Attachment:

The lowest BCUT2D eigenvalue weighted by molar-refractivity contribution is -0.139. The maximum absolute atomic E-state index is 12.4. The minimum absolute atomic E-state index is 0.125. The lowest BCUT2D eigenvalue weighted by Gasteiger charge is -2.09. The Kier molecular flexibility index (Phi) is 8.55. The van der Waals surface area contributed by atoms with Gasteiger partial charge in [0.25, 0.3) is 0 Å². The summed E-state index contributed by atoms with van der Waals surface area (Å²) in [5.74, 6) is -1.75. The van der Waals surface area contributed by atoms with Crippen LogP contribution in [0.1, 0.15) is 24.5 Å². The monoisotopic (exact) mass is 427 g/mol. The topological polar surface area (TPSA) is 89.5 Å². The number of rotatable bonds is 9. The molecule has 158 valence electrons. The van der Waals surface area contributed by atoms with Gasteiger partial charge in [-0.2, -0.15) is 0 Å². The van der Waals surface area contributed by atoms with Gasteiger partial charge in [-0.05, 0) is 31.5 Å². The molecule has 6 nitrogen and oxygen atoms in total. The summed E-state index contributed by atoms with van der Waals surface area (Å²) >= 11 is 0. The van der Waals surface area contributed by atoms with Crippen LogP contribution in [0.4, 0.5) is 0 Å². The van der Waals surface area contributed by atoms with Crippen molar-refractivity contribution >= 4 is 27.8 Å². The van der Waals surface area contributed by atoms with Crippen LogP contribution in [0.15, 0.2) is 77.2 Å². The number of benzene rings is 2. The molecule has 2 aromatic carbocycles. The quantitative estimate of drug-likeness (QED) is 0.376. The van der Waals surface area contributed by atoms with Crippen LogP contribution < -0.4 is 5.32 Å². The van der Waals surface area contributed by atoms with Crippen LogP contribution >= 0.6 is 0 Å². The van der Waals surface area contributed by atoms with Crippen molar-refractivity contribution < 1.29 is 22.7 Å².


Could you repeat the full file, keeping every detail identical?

The lowest BCUT2D eigenvalue weighted by molar-refractivity contribution is -0.139. The maximum absolute atomic E-state index is 12.4. The minimum absolute atomic E-state index is 0.125. The lowest BCUT2D eigenvalue weighted by Gasteiger charge is -2.09. The Kier molecular flexibility index (Phi) is 8.55. The van der Waals surface area contributed by atoms with Gasteiger partial charge in [0.25, 0.3) is 0 Å². The summed E-state index contributed by atoms with van der Waals surface area (Å²) in [5.74, 6) is -1.75. The van der Waals surface area contributed by atoms with Crippen LogP contribution in [0.1, 0.15) is 24.5 Å². The monoisotopic (exact) mass is 427 g/mol. The topological polar surface area (TPSA) is 89.5 Å². The number of rotatable bonds is 9. The molecule has 158 valence electrons. The van der Waals surface area contributed by atoms with Gasteiger partial charge in [-0.2, -0.15) is 0 Å². The van der Waals surface area contributed by atoms with Gasteiger partial charge in [-0.05, 0) is 31.5 Å². The molecule has 6 nitrogen and oxygen atoms in total. The summed E-state index contributed by atoms with van der Waals surface area (Å²) >= 11 is 0. The van der Waals surface area contributed by atoms with Crippen LogP contribution in [0.4, 0.5) is 0 Å². The van der Waals surface area contributed by atoms with Crippen molar-refractivity contribution >= 4 is 27.8 Å². The van der Waals surface area contributed by atoms with Crippen LogP contribution in [0.15, 0.2) is 77.2 Å². The number of benzene rings is 2. The molecule has 2 aromatic carbocycles. The quantitative estimate of drug-likeness (QED) is 0.376. The van der Waals surface area contributed by atoms with Crippen LogP contribution < -0.4 is 5.32 Å². The van der Waals surface area contributed by atoms with Crippen LogP contribution >= 0.6 is 0 Å². The van der Waals surface area contributed by atoms with Crippen molar-refractivity contribution < 1.29 is 22.7 Å².